The film evening took place on Tuesday 10 September 2013 at Beav’s Bar, 77 Little Malop St, Geelong, 7pm–9pm. Entry was free.

The event was organised by Anthony Gleeson and Mik Aidt, two concerned citizens of Geelong, and two parents who are concerned about their children’s and grandchildren’s future.

Strong documentary about ‘fracking’ in Australia

The 38-minute documentary tells the powerful stories of Australians whose lives have been changed forever by the gas mining.

‘Fractured Country: An Unconventional Invasion’ was directed by filmmakers Brendan Shoebridge and David Lowe from the Northern Rivers of New South Wales.

The film is inspiring because it tells the courageous stories of everyday Australians who have decided to take a stand to protect the country they love.

In ‘Fractured Country’, the scale of the threat to Australia from invasive gas mining is clearly exposed – more than 54 percent of the country is at risk from exploration licences and applications.

Nothing is sacred and nowhere is safe from this industry – with fertile farmlands of the Darling Downs, natural icons like the Kimberley, and tourist meccas like the Scenic Rim all in the crosshairs of the gas companies.

The film provides shocking examples of the impacts that gas mining have on water resources, explaining the grave risk they pose to drinking water catchments, farm water supplies and the Great Artesian Basin.

Despite the devastating impacts depicted, the film ends on a high note – telling the stories of communities who have chosen to stand up to the mining giants and won.

On the film has been split up in six ‘webisodes’:

‘Fractured Country’ webisode 1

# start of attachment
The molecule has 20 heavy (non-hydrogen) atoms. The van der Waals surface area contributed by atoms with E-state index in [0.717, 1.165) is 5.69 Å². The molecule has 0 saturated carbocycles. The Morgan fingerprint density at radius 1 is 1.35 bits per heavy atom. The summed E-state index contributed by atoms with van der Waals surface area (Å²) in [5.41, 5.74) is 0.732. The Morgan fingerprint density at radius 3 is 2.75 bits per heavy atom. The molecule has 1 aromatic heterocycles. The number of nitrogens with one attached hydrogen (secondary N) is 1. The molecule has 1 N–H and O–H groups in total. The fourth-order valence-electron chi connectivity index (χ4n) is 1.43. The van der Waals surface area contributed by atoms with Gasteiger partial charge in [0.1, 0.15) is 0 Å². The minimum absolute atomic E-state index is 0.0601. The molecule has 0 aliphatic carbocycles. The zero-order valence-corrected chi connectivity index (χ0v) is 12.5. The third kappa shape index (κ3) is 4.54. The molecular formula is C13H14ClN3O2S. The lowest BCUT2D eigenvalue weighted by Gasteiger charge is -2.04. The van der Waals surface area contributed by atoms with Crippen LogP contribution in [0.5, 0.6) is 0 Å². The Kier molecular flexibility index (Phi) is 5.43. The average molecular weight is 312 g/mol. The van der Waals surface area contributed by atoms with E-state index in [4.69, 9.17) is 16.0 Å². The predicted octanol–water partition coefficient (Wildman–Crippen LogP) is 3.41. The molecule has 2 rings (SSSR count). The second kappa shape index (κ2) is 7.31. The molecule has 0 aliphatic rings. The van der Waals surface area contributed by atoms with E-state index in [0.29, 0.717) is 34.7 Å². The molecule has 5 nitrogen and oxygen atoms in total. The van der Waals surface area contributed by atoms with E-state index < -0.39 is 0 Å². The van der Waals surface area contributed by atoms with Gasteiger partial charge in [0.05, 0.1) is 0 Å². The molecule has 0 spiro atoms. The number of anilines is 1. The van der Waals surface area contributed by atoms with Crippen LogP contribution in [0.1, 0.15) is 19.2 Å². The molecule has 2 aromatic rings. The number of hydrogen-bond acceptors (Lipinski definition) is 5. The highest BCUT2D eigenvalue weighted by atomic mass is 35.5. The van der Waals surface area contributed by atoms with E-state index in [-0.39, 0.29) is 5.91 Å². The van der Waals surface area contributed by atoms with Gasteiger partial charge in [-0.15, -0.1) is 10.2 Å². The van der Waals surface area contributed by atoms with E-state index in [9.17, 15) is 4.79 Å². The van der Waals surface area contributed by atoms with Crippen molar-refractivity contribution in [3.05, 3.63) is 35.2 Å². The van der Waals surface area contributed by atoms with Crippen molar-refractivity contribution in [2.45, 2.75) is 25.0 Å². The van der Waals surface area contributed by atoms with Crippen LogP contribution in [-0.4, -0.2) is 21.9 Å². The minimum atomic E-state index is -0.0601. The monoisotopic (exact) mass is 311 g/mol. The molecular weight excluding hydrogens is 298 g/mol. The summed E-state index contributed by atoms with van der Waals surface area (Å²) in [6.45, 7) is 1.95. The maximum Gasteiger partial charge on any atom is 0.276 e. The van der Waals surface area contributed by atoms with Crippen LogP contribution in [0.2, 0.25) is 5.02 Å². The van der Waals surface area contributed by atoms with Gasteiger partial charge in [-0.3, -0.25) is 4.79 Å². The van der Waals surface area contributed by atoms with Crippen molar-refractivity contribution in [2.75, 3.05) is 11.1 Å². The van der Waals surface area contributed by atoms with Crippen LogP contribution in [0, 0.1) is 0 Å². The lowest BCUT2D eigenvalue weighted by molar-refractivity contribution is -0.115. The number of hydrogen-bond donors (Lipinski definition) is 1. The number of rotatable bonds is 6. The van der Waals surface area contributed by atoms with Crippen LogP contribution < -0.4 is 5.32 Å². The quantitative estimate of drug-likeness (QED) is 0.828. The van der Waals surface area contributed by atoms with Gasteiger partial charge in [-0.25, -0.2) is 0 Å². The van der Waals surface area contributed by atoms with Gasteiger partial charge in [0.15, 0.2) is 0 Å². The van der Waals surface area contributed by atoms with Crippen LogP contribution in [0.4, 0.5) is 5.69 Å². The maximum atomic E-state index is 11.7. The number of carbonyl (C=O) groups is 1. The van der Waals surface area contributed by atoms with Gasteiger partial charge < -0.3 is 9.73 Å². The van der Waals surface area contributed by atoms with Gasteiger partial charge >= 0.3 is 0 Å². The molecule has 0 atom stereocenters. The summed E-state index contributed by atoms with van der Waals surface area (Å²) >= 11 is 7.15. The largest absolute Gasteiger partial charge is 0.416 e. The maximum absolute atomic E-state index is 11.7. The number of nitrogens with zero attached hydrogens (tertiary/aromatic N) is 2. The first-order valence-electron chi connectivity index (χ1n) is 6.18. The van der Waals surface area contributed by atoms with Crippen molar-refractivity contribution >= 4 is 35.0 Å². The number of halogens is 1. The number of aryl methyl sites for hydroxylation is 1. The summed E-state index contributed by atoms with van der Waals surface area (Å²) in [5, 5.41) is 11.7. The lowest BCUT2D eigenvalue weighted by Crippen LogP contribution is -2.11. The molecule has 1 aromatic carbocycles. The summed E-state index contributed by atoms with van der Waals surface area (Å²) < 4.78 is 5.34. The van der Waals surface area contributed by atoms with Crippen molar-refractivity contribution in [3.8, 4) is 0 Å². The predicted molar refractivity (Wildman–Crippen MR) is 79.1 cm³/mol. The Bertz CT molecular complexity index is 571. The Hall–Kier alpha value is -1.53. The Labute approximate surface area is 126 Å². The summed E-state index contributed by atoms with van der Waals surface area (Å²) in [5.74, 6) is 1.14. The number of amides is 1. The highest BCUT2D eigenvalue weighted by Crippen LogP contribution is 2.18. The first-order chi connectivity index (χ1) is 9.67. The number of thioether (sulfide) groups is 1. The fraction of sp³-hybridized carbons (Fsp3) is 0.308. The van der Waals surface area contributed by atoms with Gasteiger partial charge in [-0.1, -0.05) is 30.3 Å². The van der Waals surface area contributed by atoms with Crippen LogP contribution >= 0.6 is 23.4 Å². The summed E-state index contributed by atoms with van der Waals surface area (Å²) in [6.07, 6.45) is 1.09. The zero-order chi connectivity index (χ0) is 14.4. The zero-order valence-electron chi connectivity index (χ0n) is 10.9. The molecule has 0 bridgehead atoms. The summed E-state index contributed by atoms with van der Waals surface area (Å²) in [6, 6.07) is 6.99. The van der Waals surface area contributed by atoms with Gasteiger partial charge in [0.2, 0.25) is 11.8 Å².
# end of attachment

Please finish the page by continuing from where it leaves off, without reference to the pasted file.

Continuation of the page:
‘Fractured Country’ webisode 2

‘Fractured Country’ webisode 3

‘Fractured Country’ webisode 4 – food

‘Fractured Country’ webisode 5 – natural icons

» For more information, go to



Take action! Start here

If you live in a rural area you can:

• Lock your gate
• Show the film ‘Fractured Country’ to your neighbours, friends and family
• Organise a public screening of ‘Fractured Country’
• Form a community action group
• Survey your community using Lock the Gate’s guide
• Learn how to go Gas Field Free

If you live in an urban area you can:

• Show the film ‘Fractured Country’ to your neighbours, friends and family
• Organise a public screening of ‘Fractured Country’
• Form an action group in your suburb
• Put up a sign to support rural communities
• Speak to your local MP
• Donate to the Lock the Gate Alliance

stage1guide_cover200» Download the guide: Stage 1 Guide for mining free communities (PDF)


“The only way to counter money is with people.”
Quote from the film ‘Fractured Country’


Find more information and action-related inspiration at these sites

» — Lock the Gate Alliance is a national grassroots organisation made up of thousands of individuals and over 160 local groups who are concerned about inappropriate mining, unconventional gas, coal seam gas, shale gas, fracking, and fossil fuels in general.

» — all the tools needed to run a successful campaign.

» — Doctors for the Environment Australia is a voluntary organisation of medical doctors addressing the diseases caused by damage to the earth’s environment.

» — Climate and Health Alliance is an unprecedented collaboration of health workers concerned about the impact of fossil fuels and climate change on our health.

Say no to fracking:

Join the campaign

» [1] Come to our first planning meeting on Tuesday 24 September 2013.

» [2] Sign up to receive updates in your mailbox about the campaign ‘Geelong says no to fracking’:

» [3] Here and now: Join us as a signatory of this letter to help make Geelong region fossil fuel free.